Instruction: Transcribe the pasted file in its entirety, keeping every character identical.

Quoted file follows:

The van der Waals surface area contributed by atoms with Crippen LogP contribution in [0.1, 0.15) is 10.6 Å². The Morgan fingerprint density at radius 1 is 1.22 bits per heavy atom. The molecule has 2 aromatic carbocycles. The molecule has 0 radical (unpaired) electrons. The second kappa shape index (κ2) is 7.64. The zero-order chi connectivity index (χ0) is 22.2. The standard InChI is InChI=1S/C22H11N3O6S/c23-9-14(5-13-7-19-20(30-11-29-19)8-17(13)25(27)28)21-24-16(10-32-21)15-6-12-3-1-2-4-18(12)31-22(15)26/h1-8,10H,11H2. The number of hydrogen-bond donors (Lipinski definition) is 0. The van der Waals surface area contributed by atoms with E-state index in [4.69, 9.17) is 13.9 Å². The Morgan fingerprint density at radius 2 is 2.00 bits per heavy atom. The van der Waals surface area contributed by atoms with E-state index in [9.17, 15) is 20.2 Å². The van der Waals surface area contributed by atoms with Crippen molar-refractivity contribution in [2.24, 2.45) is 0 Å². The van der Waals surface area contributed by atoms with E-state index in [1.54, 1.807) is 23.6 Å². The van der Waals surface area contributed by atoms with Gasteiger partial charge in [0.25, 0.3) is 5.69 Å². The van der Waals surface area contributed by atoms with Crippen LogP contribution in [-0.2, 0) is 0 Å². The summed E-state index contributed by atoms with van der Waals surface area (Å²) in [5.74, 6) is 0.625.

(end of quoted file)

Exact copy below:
The van der Waals surface area contributed by atoms with Crippen LogP contribution in [0.1, 0.15) is 10.6 Å². The Morgan fingerprint density at radius 1 is 1.22 bits per heavy atom. The molecule has 2 aromatic carbocycles. The molecule has 0 radical (unpaired) electrons. The second kappa shape index (κ2) is 7.64. The zero-order chi connectivity index (χ0) is 22.2. The standard InChI is InChI=1S/C22H11N3O6S/c23-9-14(5-13-7-19-20(30-11-29-19)8-17(13)25(27)28)21-24-16(10-32-21)15-6-12-3-1-2-4-18(12)31-22(15)26/h1-8,10H,11H2. The number of hydrogen-bond donors (Lipinski definition) is 0. The van der Waals surface area contributed by atoms with E-state index in [4.69, 9.17) is 13.9 Å². The Morgan fingerprint density at radius 2 is 2.00 bits per heavy atom. The van der Waals surface area contributed by atoms with E-state index in [9.17, 15) is 20.2 Å². The van der Waals surface area contributed by atoms with Crippen molar-refractivity contribution in [2.24, 2.45) is 0 Å². The van der Waals surface area contributed by atoms with E-state index in [1.54, 1.807) is 23.6 Å². The van der Waals surface area contributed by atoms with Gasteiger partial charge in [0.25, 0.3) is 5.69 Å². The van der Waals surface area contributed by atoms with Crippen LogP contribution in [-0.2, 0) is 0 Å². The summed E-state index contributed by atoms with van der Waals surface area (Å²) in [5.74, 6) is 0.625.